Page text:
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As you look up at the rock face, it's easy to spot the streaming marks of desert varnish, forming red streaks across the white and orange layers of rock. Scientifically, we know how the layers of rock formed and how the varnish appeared, but for a moment, we'll turn to local legend for a more colorful version of events.
THE LEGEND OF ECHO AMPHITHEATER
In the 1800s, Army forts dotted the landscape of the Southwest to protect settlers against American Indian attacks. However, when the Civil War broke out in 1861, fighting back east took priority over desert patrols, and settlers in the area were suddenly without protection. Legend has it that a group of Indians captured local settler families, took them to the top of the amphitheater, and killed them, staining the rock with their blood. Later, when troops returned to the area and forced the Navajo to relocate during the "Long Walk," ten men were killed atop the amphitheater in retaliation, further staining the rock surface.
OK - none of that is true, but it makes for a nice campfire story. So how did these cliffs form, how did the amphitheater form out of the cliffs, and how was the rock actually stained?
FORMING THE ROCKS
The cliffs from which Echo Amphitheater formed are made of three different formations of sedimentary rock, and there is a fourth layer in the slopes above the sheer cliff face. Going from the bottom (oldest) to the top (youngest):
The bottom visible layer around Echo Amphitheater is the Chinle Formation. Based on current scientific theory, this layer was deposited around 200 million years ago, during the Late Triassic. This layer is a mix of siltstones, and sandstones. As with the Entrada Formation, this layer of sedimentary rock is found in other locations around the Four Corners region, such as at Petrified Forest National Park. The content and makeup of the Chinle Formation can vary greatly from place to place; here at Echo Amphitheater, the colors of the Agua Zarca Sandstone in the Chinle Formation are not much different from the Entrada Sandstone, whereas at Petrified Forest National Park, the Chinle Formation is responsible for the variety of colors that gave the Painted Desert its name. Fossils are often found in the Chinle Formation.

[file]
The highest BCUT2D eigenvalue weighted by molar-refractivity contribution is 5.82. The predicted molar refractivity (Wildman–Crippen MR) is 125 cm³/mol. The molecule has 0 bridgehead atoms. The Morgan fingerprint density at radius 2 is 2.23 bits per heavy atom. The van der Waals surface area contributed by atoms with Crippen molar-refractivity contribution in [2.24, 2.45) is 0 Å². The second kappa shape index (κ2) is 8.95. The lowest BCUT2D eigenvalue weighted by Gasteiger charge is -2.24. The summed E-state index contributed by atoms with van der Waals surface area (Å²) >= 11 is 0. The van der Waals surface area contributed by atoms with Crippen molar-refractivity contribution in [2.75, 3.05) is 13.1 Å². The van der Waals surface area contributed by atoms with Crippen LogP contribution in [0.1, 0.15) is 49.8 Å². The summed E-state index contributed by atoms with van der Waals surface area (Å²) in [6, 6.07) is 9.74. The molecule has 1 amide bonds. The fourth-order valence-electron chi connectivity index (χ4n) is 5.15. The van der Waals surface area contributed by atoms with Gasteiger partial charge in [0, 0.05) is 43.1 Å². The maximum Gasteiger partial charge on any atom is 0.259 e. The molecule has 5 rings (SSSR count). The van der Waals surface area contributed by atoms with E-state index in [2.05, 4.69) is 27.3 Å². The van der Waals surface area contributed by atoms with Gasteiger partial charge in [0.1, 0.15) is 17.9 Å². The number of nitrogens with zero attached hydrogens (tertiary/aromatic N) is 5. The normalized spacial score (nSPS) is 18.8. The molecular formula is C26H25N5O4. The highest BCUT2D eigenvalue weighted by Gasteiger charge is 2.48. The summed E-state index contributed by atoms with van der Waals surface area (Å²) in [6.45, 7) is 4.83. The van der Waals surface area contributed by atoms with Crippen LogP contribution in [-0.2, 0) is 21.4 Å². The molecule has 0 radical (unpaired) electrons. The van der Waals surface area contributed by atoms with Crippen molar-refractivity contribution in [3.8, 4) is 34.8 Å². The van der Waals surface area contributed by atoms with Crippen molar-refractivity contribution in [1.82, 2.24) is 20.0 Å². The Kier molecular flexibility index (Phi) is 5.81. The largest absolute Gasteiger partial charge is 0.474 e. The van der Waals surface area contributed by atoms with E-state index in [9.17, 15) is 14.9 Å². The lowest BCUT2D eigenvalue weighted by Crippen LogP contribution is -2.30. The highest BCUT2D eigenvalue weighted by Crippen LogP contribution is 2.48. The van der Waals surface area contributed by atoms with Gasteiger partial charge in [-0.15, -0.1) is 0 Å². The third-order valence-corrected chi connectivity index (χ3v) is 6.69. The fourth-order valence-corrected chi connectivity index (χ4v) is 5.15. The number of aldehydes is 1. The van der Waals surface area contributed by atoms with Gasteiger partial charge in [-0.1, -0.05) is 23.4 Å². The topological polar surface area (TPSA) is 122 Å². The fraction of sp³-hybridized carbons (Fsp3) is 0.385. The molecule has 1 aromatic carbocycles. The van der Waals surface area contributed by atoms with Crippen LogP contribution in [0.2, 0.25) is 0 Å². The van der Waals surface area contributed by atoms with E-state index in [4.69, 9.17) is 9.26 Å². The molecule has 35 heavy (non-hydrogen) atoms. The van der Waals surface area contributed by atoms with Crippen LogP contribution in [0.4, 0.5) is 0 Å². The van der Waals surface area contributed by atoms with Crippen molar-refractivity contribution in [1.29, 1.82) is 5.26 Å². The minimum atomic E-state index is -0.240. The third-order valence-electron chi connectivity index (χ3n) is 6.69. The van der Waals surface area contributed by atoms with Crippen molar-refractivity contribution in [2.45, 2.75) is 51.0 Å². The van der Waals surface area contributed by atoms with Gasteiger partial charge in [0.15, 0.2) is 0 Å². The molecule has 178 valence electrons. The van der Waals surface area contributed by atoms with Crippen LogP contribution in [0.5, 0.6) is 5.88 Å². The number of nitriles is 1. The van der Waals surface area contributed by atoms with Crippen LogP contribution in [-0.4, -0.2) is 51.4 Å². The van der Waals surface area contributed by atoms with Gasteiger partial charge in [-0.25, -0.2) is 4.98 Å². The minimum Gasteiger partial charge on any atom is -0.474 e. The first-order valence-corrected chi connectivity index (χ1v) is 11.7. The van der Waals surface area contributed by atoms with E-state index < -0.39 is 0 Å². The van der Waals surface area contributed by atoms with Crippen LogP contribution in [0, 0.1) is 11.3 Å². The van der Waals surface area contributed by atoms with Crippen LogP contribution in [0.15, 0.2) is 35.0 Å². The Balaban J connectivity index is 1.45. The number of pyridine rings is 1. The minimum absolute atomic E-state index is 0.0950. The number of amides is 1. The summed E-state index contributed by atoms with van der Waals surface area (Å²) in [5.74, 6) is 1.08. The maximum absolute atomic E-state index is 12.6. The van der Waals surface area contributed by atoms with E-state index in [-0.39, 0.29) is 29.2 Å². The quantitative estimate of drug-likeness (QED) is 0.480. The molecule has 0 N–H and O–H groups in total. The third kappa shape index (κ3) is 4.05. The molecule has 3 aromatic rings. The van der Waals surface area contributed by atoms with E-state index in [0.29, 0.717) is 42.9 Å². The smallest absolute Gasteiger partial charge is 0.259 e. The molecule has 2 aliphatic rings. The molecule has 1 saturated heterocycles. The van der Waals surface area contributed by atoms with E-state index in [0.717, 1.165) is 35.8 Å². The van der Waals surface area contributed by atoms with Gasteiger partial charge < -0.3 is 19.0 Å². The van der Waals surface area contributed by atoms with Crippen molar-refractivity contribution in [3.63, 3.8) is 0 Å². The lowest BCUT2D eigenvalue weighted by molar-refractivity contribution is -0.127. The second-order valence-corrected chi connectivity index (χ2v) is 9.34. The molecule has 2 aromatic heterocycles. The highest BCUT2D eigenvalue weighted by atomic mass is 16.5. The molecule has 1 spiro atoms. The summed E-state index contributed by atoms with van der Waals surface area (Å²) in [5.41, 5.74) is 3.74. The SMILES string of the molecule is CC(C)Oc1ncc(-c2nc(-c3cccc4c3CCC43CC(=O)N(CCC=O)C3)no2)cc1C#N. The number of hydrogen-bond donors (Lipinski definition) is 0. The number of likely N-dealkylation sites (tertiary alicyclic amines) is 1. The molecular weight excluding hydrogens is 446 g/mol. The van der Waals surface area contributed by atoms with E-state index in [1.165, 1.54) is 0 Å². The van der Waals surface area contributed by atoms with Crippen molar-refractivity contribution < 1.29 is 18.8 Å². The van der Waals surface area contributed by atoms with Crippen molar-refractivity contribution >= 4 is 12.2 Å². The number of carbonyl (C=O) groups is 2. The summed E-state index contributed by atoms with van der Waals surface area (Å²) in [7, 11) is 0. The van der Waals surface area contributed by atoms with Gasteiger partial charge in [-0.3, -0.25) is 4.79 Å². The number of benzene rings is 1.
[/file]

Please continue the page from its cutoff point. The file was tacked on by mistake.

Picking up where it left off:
The next layer up, approximately 200 feet thick, is Entrada Sandstone, formed during the Middle Jurassic, up to 20 million years before Lake Todilto deposited the Todilto Formation. The layer is essentially made up of compacted, fossilized sand dunes. The dunes covered a large area; this same sandstone can be found in rock formations around the Four Corners region, such as Arches National Park (the top layer of Delicate Arch is made of Entrada Sandstone). Little to no fossilized remains are found in this stone layer. The Entrada Formation starts with a thick orange layer, then a thin white one, then a thick yellow one.
Scientists believe the next layer up was formed around 170 million years ago, during the Middle Jurassic. This area was covered by a huge, salty lake; over time, sediments at the bottom of the lake formed limestone and, as the lake dried out, a thick layer of gypsum was left behind. This formation can be found up to 75 meters thick, though it is thinner here at Echo Amphitheater. The fossilized remains of the former inhabitants of the lake can be found in this limestone-gypsum layer.
The top layer, above the cliffs, was formed around 155 million years ago, also during the Middle Jurassic. It's a mix of caliche, sandstone, siltstone, and mudstone. Here, this layer forms slopes, not cliffs. The Summerville Formation contains fossils and, in some places, preserved dinosaur tracks.
STAINING THE ROCKS